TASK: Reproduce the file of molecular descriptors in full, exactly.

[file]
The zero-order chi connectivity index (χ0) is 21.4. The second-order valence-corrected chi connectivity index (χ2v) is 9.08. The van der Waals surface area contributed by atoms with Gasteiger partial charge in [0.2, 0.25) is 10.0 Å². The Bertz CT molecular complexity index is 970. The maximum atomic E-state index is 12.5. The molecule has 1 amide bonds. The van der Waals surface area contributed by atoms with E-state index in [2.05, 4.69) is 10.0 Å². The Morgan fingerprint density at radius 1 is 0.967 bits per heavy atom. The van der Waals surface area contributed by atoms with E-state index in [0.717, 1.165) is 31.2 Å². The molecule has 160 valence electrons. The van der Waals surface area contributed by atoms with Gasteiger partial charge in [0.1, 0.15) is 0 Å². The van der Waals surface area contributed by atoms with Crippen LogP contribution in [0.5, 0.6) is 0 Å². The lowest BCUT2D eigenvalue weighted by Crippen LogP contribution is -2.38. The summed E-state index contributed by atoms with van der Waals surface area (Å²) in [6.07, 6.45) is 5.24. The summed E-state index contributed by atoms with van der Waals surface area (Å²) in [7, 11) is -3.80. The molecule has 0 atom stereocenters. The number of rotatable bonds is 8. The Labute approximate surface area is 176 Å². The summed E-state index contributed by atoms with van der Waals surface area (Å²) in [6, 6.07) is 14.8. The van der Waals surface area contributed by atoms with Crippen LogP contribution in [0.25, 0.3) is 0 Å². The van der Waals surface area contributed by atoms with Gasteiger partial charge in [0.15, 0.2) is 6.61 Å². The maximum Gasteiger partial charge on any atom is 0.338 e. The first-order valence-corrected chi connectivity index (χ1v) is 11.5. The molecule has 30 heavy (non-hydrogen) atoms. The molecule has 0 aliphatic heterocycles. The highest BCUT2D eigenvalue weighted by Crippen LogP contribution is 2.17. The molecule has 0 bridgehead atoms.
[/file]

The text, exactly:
The zero-order chi connectivity index (χ0) is 21.4. The second-order valence-corrected chi connectivity index (χ2v) is 9.08. The van der Waals surface area contributed by atoms with Gasteiger partial charge in [0.2, 0.25) is 10.0 Å². The Bertz CT molecular complexity index is 970. The maximum atomic E-state index is 12.5. The molecule has 1 amide bonds. The van der Waals surface area contributed by atoms with E-state index in [2.05, 4.69) is 10.0 Å². The Morgan fingerprint density at radius 1 is 0.967 bits per heavy atom. The van der Waals surface area contributed by atoms with E-state index in [0.717, 1.165) is 31.2 Å². The molecule has 160 valence electrons. The van der Waals surface area contributed by atoms with Gasteiger partial charge in [0.1, 0.15) is 0 Å². The van der Waals surface area contributed by atoms with Crippen LogP contribution in [0.5, 0.6) is 0 Å². The lowest BCUT2D eigenvalue weighted by Crippen LogP contribution is -2.38. The summed E-state index contributed by atoms with van der Waals surface area (Å²) in [6.07, 6.45) is 5.24. The summed E-state index contributed by atoms with van der Waals surface area (Å²) in [7, 11) is -3.80. The molecule has 0 atom stereocenters. The number of rotatable bonds is 8. The Labute approximate surface area is 176 Å². The summed E-state index contributed by atoms with van der Waals surface area (Å²) in [6, 6.07) is 14.8. The van der Waals surface area contributed by atoms with Crippen LogP contribution in [0.25, 0.3) is 0 Å². The van der Waals surface area contributed by atoms with Gasteiger partial charge in [0.15, 0.2) is 6.61 Å². The maximum Gasteiger partial charge on any atom is 0.338 e. The first-order valence-corrected chi connectivity index (χ1v) is 11.5. The molecule has 30 heavy (non-hydrogen) atoms. The molecule has 0 aliphatic heterocycles. The highest BCUT2D eigenvalue weighted by Crippen LogP contribution is 2.17. The molecule has 0 bridgehead atoms.